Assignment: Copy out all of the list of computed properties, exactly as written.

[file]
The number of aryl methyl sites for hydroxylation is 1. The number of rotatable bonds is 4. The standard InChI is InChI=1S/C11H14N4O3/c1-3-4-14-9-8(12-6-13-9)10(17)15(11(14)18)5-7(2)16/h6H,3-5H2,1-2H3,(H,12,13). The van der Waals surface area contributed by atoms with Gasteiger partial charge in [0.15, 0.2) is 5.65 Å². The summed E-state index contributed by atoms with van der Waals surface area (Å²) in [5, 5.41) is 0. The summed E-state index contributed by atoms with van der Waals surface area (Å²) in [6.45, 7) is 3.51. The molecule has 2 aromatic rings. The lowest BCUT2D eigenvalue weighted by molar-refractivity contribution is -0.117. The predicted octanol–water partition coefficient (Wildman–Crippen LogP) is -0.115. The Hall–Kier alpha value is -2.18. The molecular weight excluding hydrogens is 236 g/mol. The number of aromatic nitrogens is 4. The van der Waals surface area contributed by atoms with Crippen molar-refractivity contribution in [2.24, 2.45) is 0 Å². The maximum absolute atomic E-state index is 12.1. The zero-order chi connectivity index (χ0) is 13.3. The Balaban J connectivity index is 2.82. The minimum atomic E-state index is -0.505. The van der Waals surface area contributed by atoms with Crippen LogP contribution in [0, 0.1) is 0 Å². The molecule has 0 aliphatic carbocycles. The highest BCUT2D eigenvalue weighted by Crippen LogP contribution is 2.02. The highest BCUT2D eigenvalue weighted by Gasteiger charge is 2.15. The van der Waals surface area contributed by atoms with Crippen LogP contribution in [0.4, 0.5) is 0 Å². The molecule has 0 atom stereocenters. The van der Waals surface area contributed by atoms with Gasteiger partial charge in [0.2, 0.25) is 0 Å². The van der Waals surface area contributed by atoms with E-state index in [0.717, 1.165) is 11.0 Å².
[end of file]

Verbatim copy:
The number of aryl methyl sites for hydroxylation is 1. The number of rotatable bonds is 4. The standard InChI is InChI=1S/C11H14N4O3/c1-3-4-14-9-8(12-6-13-9)10(17)15(11(14)18)5-7(2)16/h6H,3-5H2,1-2H3,(H,12,13). The van der Waals surface area contributed by atoms with Gasteiger partial charge in [0.15, 0.2) is 5.65 Å². The summed E-state index contributed by atoms with van der Waals surface area (Å²) in [5, 5.41) is 0. The summed E-state index contributed by atoms with van der Waals surface area (Å²) in [6.45, 7) is 3.51. The molecule has 2 aromatic rings. The lowest BCUT2D eigenvalue weighted by molar-refractivity contribution is -0.117. The predicted octanol–water partition coefficient (Wildman–Crippen LogP) is -0.115. The Hall–Kier alpha value is -2.18. The molecular weight excluding hydrogens is 236 g/mol. The number of aromatic nitrogens is 4. The van der Waals surface area contributed by atoms with Crippen molar-refractivity contribution in [2.24, 2.45) is 0 Å². The maximum absolute atomic E-state index is 12.1. The zero-order chi connectivity index (χ0) is 13.3. The Balaban J connectivity index is 2.82. The minimum atomic E-state index is -0.505. The van der Waals surface area contributed by atoms with Crippen LogP contribution in [0, 0.1) is 0 Å². The molecule has 0 aliphatic carbocycles. The highest BCUT2D eigenvalue weighted by Crippen LogP contribution is 2.02. The highest BCUT2D eigenvalue weighted by Gasteiger charge is 2.15. The van der Waals surface area contributed by atoms with Crippen LogP contribution in [0.4, 0.5) is 0 Å². The molecule has 0 atom stereocenters. The van der Waals surface area contributed by atoms with Gasteiger partial charge in [0.2, 0.25) is 0 Å². The van der Waals surface area contributed by atoms with E-state index in [0.717, 1.165) is 11.0 Å².